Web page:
Many occupations, including librarianship, require emotional labor, which can be defined as the awareness of the emotional expressions required of a job, and the strategies used to express those emotions. To date, little research has examined emotional labor in library work, even though strong evidence exists to suggest emotional labor is a key component of many library jobs. Research on emotional labor shows that there can be positive and negative effects on individuals such as job satisfaction and job burnout. Research also shows that the negative outcomes from emotional labor may be buffered to some extent by factors such as support from the organization, or job autonomy. Individual differences such as personality traits and attitudes toward customers also impact the effects of emotional labor on employees. Because emotional labor is a critical issue in library work, and because evidence suggests positive outcomes can be fostered, there is a need to study how emotional labor is carried out in libraries, and to identify management techniques for emotional labor that will yield positive outcomes for both employees and organizations. Empirical research on emotional labor is reviewed, and a research agenda for exploration of this important construct in the field of librarianship is presented.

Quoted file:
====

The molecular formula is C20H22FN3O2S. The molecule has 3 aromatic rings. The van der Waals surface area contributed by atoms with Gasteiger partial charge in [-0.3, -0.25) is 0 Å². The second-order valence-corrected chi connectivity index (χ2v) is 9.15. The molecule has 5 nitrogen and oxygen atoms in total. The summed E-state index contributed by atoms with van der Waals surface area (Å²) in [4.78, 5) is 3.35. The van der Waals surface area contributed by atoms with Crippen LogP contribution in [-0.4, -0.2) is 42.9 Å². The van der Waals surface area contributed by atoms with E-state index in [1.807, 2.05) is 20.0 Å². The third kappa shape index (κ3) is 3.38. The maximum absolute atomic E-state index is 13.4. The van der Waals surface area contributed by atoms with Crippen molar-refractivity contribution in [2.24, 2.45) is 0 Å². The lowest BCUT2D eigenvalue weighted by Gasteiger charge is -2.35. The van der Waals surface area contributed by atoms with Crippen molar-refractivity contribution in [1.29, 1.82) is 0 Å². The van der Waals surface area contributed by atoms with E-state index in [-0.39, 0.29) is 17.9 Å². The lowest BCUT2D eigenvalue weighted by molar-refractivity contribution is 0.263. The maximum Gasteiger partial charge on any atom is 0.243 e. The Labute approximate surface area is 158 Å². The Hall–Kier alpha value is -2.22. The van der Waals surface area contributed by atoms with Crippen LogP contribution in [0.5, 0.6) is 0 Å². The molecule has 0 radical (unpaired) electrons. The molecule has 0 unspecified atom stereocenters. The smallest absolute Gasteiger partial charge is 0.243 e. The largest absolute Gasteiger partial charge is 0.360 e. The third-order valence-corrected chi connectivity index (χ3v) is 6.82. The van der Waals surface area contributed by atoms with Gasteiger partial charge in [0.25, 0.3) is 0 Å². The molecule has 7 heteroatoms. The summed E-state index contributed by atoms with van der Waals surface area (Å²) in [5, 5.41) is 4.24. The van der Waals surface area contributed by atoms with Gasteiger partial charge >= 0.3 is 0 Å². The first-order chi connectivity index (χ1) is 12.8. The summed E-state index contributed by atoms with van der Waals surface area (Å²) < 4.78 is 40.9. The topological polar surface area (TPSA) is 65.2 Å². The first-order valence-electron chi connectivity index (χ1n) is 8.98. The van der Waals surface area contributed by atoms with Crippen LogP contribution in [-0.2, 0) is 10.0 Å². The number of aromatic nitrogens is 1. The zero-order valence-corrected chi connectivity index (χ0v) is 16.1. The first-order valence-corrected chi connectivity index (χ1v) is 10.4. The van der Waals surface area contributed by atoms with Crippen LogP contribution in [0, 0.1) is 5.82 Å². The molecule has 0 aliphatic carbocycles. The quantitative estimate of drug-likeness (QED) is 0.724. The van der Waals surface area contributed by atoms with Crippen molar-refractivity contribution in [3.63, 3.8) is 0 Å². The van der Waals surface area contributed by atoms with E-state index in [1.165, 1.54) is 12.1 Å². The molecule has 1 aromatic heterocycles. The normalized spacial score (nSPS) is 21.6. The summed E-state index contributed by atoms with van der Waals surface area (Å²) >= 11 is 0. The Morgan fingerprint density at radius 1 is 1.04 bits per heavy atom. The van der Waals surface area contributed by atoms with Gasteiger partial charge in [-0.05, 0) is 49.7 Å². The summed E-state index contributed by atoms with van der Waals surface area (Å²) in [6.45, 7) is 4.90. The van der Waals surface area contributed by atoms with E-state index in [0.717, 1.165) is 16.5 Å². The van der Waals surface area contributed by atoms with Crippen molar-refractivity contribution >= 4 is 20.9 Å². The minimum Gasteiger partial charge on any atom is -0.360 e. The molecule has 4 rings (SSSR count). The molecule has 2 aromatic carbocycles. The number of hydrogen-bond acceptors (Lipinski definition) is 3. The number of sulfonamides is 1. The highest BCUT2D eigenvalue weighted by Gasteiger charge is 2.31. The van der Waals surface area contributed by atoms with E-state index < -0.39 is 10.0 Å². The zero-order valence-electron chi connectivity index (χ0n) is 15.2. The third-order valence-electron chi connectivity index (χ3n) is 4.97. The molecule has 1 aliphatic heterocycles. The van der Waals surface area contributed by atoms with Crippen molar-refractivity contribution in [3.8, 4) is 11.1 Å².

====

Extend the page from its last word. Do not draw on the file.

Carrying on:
Library and Information Science Research
Matteson, Miriam L.; Miller, Shelly S. (2012). Emotional Labor in Librarianship: A Research Agenda. Library and Information Science Research 34(3) 176-183. doi: 10.1016/j.lisr.2012.02.003. Retrieved from https://oaks.kent.edu/slispubs/69